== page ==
Last Call With Lou
Remembering actor Lou Perryman
You can spill a lot of kind words on the life and times of actor Lou Perryman, who was found murdered in his home in South Austin Thursday, April 2, and those words are necessarily unencumbered by hyperbole. He lived the kind of life and played the kinds of roles that required no extra horse puckey to sass it up all up. He did it all his ownself, as Joe Lansdale would say.
Perryman was a damn fine character actor in the best sense of the term and an even better representative of old weird Austin (and by extension the whole of the Weird Star State), from the corners of his lopsided, hound-dog smile to the tips of his dust-scuffed Ropers. He was a charmer and a sweetheart and, hell yeah, a bit of an outlaw – again, in the complimentary sense of the word – and a lifetime dues-paying member of that fast-vanishing breed, the native Texan, yarn-spinning actor/artist and all-around jaw dog, as in: "You wanna go get another round? All your jawing is making me thirsty, and it's your turn to buy."
He was, in short, one of our own, and you can bet that rusty old McCulloch BP-1 you have sitting gathering cobwebs in your garage on it. And then you can take that saw to the bank, rob the bank, and use the cash infusion to purchase thousands of copies of Eagle Pennell's The Whole Shootin' Match and Tobe Hooper's The Texas Chainsaw Massacre 2 and hand 'em out free of charge on Sixth Street to one and all. Hell, it's what Perryman would've thought of doing, if only he were the bank-robbing-with-a-chain-saw-for-self-promotion type.
Seriously. Perryman had a gift, and he knew it and used it to the full extent of the cinematic law, with malice toward none and payment deferred. If you're one of those unfortunates who has yet to see Shootin' Match or Chainsaw 2 or Last Night at the Alamo or Deep in the Heart – all fine movies in their own genre-hopping ways and all starring or featuring equally unique, funny, sweet, or strange Perryman performances – well, then I envy you.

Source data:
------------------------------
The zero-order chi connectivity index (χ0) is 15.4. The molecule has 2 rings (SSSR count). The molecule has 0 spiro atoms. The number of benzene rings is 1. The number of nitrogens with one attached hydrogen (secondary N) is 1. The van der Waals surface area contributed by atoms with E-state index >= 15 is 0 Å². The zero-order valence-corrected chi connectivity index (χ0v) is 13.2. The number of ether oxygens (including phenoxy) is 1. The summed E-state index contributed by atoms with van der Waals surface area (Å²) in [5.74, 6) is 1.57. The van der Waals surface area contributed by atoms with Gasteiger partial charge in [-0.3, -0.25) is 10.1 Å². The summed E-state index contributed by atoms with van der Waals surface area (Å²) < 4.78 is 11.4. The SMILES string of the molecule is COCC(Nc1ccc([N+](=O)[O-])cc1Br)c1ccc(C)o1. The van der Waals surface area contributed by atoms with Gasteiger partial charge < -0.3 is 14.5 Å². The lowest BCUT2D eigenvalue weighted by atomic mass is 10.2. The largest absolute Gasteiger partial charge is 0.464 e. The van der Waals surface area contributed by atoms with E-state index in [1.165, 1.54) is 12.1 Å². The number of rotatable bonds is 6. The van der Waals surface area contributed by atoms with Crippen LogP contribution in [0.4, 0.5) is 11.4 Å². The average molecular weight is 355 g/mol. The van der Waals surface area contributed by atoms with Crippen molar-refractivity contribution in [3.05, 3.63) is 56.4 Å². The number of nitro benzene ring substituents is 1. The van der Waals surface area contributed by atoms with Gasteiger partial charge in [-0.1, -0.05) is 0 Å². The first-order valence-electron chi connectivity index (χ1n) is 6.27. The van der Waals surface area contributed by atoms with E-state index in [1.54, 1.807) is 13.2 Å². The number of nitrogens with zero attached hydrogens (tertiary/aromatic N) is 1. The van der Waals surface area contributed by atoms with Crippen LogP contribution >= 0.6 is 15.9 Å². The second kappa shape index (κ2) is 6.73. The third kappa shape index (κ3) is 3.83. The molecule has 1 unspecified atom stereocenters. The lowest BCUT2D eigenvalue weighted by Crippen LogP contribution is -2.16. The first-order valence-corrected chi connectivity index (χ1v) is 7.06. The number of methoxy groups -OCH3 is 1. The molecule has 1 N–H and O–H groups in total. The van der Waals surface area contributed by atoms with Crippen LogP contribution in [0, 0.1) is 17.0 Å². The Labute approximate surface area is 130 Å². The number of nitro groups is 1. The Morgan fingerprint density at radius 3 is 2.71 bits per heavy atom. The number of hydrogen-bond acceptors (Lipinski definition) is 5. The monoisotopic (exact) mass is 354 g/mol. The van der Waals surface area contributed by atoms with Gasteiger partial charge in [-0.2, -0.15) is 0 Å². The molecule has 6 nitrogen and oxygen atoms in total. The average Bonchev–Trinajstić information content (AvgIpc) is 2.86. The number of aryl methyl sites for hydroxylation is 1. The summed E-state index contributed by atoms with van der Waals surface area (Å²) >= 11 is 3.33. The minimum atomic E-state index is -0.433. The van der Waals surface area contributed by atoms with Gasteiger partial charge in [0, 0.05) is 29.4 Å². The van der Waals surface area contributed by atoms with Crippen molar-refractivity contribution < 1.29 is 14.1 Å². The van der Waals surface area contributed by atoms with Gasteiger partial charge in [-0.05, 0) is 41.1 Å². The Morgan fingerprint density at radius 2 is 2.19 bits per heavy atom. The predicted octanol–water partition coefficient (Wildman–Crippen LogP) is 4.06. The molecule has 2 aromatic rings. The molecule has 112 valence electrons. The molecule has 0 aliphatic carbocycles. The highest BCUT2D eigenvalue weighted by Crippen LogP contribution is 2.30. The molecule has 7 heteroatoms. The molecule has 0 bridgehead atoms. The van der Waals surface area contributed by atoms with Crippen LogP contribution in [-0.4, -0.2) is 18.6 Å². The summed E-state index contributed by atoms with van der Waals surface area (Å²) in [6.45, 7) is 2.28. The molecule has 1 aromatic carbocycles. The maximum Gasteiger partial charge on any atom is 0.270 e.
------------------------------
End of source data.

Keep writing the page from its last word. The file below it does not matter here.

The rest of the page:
Discovering Perryman on film (or DVD) is like discovering an armadillo kicking back on your front porch, smoking your Luckies, drinking your Lone Star, and reminiscing about its long-gone but ever-present-in-spirit World Head-quarters: It's weird, wild, and wonderful, and it doesn't happen often enough.
Personally and to my everlasting regret, I only had the chance actually to sit down, wipe out a few Shiner Bocks, and conversate with the man just once, in November 2007, to talk about the film's resurrection – finally! – via Watchmaker Films' lovingly restored DVD release of Shootin' Match. Perryman, Shootin' Match co-star Sonny Carl Davis, and I talked about Eagle Pennell, their on/off film careers, how Austin used to be (it's inevitable after a certain age), and no-budget regional cinema, of which Pennell's 1978 film was an early landmark example.
I mentioned that Robert Redford had cited Shootin' Match as an influence on the creation of the Sundance Film Festival and Institute, and Perryman apparently hadn't heard the news, so we ordered another round and then walked across the street to the Alamo Drafthouse, where I scammed them a pair of Alamo Ritz T-shirts.
That was the first and last time I met Perryman in the flesh, and it was a great and funny and, yeah, weird experience, just like Perryman, who is sorely missed but more than likely having a helluva time knocking back cold ones at the Soap Creek Saloon right about now. Me, I'm so dry I can't even spit.
Perryman's family and friends will host a public memorial at Scholz Garten on Thursday, April 9, at 7pm. For more on Perryman's role in the Austin theatre community, see "Lou Perryman."